On Tuesday evening, the County Legislature is expected to again consider an override of my vetoes of two ill-conceived resolutions: the notorious Brega bus washing bill and the so-called Legal Consistency law. Today, I urge all Rockland County residents to contact your legislator and tell them to uphold these critical vetoes.
The bus washing bill is the Legislature’s response to the February 8th fire that destroyed a Transport of Rockland (TOR) bus in Orangetown. While state investigators have yet to release their findings into the blaze, some legislators are convinced that road salt and everyday grime sparked the fire. This is an absurd notion.
In a post-accident report issued to the Legislature, officials with Brega Transport Corp. revealed that Bus #184 caught fire just two days after a full inspection. The report explained that the driver smelled a burning odor while picking up passengers in Spring Valley. After reporting the odor to a company dispatcher via radio, the driver was told to continue the route into Pearl River, a decision which recklessly placed his passengers and others in danger.
This fire – which apparently sparked in a rear wheel well – was the likely result of a maintenance problem, not a bus washing problem.
According to the five-year, fixed-price contract between Rockland County and operator Brega Transport, our 62 buses are required to receive at least one weekly exterior wash. As part of the existing flat fee agreement, the cost of any additional washings would be absorbed by the operator. However, the legislative sponsors of this deeply flawed measure want to pay Brega an additional $864,900 annually for daily washings, outside the scope of the existing agreement. This translates into a nearly 4% property tax increase each year for the average County homeowner.
Last month, County Attorney Thomas Humbach reviewed the bus washing legislation and found it replete with flaws. He concluded that According to the terms of the September, 2013 contract, Brega Transport is required to wash all buses as often as required and to perform all necessary maintenance without incurring additional costs to the County. In short, all bus washing must be performed without additional compensation. As part of the existing flat fee agreement, the cost of any additional washings must absorbed by the operator.
In addition to wasting soap, water, labor and money, this bus washing boondoggle will compromise the County’s ability to work with our largest vendor and will certainly open the County to lawsuits from rejected bidders who challenged Brega to win the $70 million contract. Without a doubt, this measure is nothing more than a giveaway to a vendor at the expense of the taxpayer. We cannot spend money we do not have.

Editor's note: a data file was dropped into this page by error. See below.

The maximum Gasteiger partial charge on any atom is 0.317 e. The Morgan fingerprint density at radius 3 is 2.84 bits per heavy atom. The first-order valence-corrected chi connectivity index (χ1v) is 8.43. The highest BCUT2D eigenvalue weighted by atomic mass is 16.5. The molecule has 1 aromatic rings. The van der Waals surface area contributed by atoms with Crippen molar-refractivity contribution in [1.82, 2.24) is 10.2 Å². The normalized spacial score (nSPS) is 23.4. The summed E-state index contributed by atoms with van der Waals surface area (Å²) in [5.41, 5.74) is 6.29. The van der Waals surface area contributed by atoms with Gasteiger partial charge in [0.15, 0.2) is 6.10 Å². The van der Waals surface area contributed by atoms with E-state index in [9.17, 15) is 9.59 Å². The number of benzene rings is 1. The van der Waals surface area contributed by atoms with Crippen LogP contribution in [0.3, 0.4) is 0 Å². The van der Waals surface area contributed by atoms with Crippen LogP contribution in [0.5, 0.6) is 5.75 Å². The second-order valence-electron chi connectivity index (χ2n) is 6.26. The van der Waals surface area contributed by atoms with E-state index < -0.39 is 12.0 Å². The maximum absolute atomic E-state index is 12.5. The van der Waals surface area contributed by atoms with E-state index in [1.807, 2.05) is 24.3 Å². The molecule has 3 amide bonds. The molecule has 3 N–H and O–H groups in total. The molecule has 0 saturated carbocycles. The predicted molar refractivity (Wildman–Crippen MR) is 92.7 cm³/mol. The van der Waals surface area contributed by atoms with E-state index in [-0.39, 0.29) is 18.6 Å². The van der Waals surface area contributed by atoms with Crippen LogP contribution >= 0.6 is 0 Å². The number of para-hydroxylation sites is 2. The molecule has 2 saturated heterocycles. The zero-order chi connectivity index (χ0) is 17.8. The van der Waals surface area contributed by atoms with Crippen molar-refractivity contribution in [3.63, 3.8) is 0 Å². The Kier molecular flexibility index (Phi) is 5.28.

The other matter before the Legislature involves the Legal Consistency law. This proposal provides for legal agreement between county regulations and municipal building and zoning codes regarding historic structures that are 125 years and older. While this local law would apply to older buildings across the County, it was passed because of the owner of 7 Strawtown Road in West Nyack. The owner doesn’t believe he should be required to install fire escapes or sprinklers in his historic building.
County Attorney Humbach has again opined on this resolution, saying it will jeopardize the safety of the very people protected by the County’s Sanitary Code protects. If certain dwellings are simply deemed to be in compliance with the Sanitary Code without actually having the safety measures required by law, people could suffer serious injury or death in a fire based upon the legal fiction that having a piece of paper is equal to real, identifiable safety measures.
Urge your legislators to consider the unintended consequences of this proposed Local Law. It will permit any town or village in Rockland County to declare part or all of itself to be a “historic area” just because “it says so.” For example, the Town of Clarkstown, Town of Stony Point, Village of Haverstraw, Village of New Square, Village of Nyack could pass a local law stating that any or all of its borders fall within a “historic area,” regardless of whether or not it’s truly historic.
And, here’s the icing on the cake: this bit of legislation is so poorly drafted, it fails to protect the owner of 7 Strawtown Road.
As Tuesday evening draws near, I ask that all residents call, write or email your legislator. Urge them to sustain my vetoes for the safety of our residents and the fiscal health of the County.